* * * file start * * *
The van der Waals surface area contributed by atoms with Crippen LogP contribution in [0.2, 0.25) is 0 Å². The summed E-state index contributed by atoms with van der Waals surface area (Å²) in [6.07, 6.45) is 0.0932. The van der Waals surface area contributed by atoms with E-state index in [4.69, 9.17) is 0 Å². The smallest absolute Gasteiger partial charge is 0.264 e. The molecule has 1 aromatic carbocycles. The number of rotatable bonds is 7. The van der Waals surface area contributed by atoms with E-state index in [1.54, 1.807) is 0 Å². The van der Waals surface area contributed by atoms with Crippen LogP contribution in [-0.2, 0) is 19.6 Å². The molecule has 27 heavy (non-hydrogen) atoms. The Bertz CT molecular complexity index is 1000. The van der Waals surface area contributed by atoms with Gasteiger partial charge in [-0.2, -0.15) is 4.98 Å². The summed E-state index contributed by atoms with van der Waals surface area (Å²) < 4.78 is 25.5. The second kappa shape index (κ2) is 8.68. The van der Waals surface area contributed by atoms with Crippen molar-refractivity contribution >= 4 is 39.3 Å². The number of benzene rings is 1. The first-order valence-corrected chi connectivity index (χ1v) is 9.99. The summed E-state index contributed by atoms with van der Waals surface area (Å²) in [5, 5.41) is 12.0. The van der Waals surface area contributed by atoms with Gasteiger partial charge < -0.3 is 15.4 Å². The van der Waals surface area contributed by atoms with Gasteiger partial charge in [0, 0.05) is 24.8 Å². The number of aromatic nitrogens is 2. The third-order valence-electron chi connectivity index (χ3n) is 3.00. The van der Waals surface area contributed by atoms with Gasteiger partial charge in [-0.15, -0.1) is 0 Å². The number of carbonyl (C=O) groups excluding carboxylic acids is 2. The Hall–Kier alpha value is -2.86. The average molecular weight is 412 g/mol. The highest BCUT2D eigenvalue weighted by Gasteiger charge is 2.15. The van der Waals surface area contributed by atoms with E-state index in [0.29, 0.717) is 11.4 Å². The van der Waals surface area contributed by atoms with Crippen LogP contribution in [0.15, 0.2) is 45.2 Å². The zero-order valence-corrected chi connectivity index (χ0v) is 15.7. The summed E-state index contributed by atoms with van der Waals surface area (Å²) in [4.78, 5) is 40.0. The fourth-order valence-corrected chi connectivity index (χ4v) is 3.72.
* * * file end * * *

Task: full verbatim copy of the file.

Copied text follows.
The van der Waals surface area contributed by atoms with Crippen LogP contribution in [0.2, 0.25) is 0 Å². The summed E-state index contributed by atoms with van der Waals surface area (Å²) in [6.07, 6.45) is 0.0932. The van der Waals surface area contributed by atoms with E-state index in [4.69, 9.17) is 0 Å². The smallest absolute Gasteiger partial charge is 0.264 e. The molecule has 1 aromatic carbocycles. The number of rotatable bonds is 7. The van der Waals surface area contributed by atoms with E-state index in [1.54, 1.807) is 0 Å². The van der Waals surface area contributed by atoms with Crippen LogP contribution in [-0.2, 0) is 19.6 Å². The molecule has 27 heavy (non-hydrogen) atoms. The Bertz CT molecular complexity index is 1000. The van der Waals surface area contributed by atoms with Gasteiger partial charge in [-0.2, -0.15) is 4.98 Å². The summed E-state index contributed by atoms with van der Waals surface area (Å²) < 4.78 is 25.5. The second kappa shape index (κ2) is 8.68. The van der Waals surface area contributed by atoms with Crippen molar-refractivity contribution >= 4 is 39.3 Å². The number of benzene rings is 1. The first-order valence-corrected chi connectivity index (χ1v) is 9.99. The summed E-state index contributed by atoms with van der Waals surface area (Å²) in [5, 5.41) is 12.0. The van der Waals surface area contributed by atoms with Gasteiger partial charge < -0.3 is 15.4 Å². The van der Waals surface area contributed by atoms with Gasteiger partial charge in [0, 0.05) is 24.8 Å². The number of aromatic nitrogens is 2. The third-order valence-electron chi connectivity index (χ3n) is 3.00. The van der Waals surface area contributed by atoms with Gasteiger partial charge in [-0.15, -0.1) is 0 Å². The number of carbonyl (C=O) groups excluding carboxylic acids is 2. The Hall–Kier alpha value is -2.86. The average molecular weight is 412 g/mol. The highest BCUT2D eigenvalue weighted by Gasteiger charge is 2.15. The van der Waals surface area contributed by atoms with E-state index in [0.29, 0.717) is 11.4 Å². The van der Waals surface area contributed by atoms with Crippen LogP contribution in [0.15, 0.2) is 45.2 Å². The zero-order valence-corrected chi connectivity index (χ0v) is 15.7. The summed E-state index contributed by atoms with van der Waals surface area (Å²) in [4.78, 5) is 40.0. The fourth-order valence-corrected chi connectivity index (χ4v) is 3.72.